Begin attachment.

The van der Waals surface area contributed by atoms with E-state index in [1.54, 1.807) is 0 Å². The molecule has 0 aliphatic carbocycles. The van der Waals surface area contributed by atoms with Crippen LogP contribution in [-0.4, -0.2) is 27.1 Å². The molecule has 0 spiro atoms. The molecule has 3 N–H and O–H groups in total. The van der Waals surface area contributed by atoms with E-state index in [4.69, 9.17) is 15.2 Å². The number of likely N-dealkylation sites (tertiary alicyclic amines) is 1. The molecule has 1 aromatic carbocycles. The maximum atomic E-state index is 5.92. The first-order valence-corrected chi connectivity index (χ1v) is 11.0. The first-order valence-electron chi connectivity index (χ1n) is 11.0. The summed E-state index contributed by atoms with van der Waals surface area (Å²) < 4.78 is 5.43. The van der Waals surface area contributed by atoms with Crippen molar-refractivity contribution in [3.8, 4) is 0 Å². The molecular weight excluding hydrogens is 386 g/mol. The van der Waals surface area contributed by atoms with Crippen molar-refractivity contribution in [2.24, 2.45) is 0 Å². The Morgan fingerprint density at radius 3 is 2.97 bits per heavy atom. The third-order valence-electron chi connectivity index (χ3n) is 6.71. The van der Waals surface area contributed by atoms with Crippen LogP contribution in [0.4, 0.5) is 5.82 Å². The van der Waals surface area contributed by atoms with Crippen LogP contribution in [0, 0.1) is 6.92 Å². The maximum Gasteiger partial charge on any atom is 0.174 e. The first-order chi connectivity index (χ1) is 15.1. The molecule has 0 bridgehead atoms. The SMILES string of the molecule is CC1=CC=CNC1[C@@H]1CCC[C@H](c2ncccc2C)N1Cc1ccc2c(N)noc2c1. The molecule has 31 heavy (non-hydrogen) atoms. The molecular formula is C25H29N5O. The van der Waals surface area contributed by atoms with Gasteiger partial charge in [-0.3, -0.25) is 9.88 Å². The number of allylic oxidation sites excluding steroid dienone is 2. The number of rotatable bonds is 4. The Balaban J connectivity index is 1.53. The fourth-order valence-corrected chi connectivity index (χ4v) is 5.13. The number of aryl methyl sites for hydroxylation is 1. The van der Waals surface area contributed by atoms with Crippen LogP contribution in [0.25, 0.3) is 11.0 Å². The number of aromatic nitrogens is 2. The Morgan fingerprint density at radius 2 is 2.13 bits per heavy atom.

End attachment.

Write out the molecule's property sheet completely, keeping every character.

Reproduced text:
The van der Waals surface area contributed by atoms with E-state index in [1.54, 1.807) is 0 Å². The molecule has 0 aliphatic carbocycles. The van der Waals surface area contributed by atoms with Crippen LogP contribution in [-0.4, -0.2) is 27.1 Å². The molecule has 0 spiro atoms. The molecule has 3 N–H and O–H groups in total. The van der Waals surface area contributed by atoms with E-state index in [4.69, 9.17) is 15.2 Å². The number of likely N-dealkylation sites (tertiary alicyclic amines) is 1. The molecule has 1 aromatic carbocycles. The maximum atomic E-state index is 5.92. The first-order valence-corrected chi connectivity index (χ1v) is 11.0. The first-order valence-electron chi connectivity index (χ1n) is 11.0. The summed E-state index contributed by atoms with van der Waals surface area (Å²) < 4.78 is 5.43. The van der Waals surface area contributed by atoms with Crippen molar-refractivity contribution in [3.8, 4) is 0 Å². The molecular weight excluding hydrogens is 386 g/mol. The van der Waals surface area contributed by atoms with Crippen molar-refractivity contribution in [2.24, 2.45) is 0 Å². The Morgan fingerprint density at radius 3 is 2.97 bits per heavy atom. The third-order valence-electron chi connectivity index (χ3n) is 6.71. The van der Waals surface area contributed by atoms with Crippen LogP contribution in [0.4, 0.5) is 5.82 Å². The van der Waals surface area contributed by atoms with Crippen LogP contribution in [0, 0.1) is 6.92 Å². The maximum Gasteiger partial charge on any atom is 0.174 e. The first-order chi connectivity index (χ1) is 15.1. The molecule has 0 bridgehead atoms. The SMILES string of the molecule is CC1=CC=CNC1[C@@H]1CCC[C@H](c2ncccc2C)N1Cc1ccc2c(N)noc2c1. The molecule has 31 heavy (non-hydrogen) atoms. The molecular formula is C25H29N5O. The van der Waals surface area contributed by atoms with Gasteiger partial charge in [-0.3, -0.25) is 9.88 Å². The number of allylic oxidation sites excluding steroid dienone is 2. The number of rotatable bonds is 4. The Balaban J connectivity index is 1.53. The fourth-order valence-corrected chi connectivity index (χ4v) is 5.13. The number of aryl methyl sites for hydroxylation is 1. The van der Waals surface area contributed by atoms with Crippen LogP contribution in [0.25, 0.3) is 11.0 Å². The number of aromatic nitrogens is 2. The Morgan fingerprint density at radius 2 is 2.13 bits per heavy atom.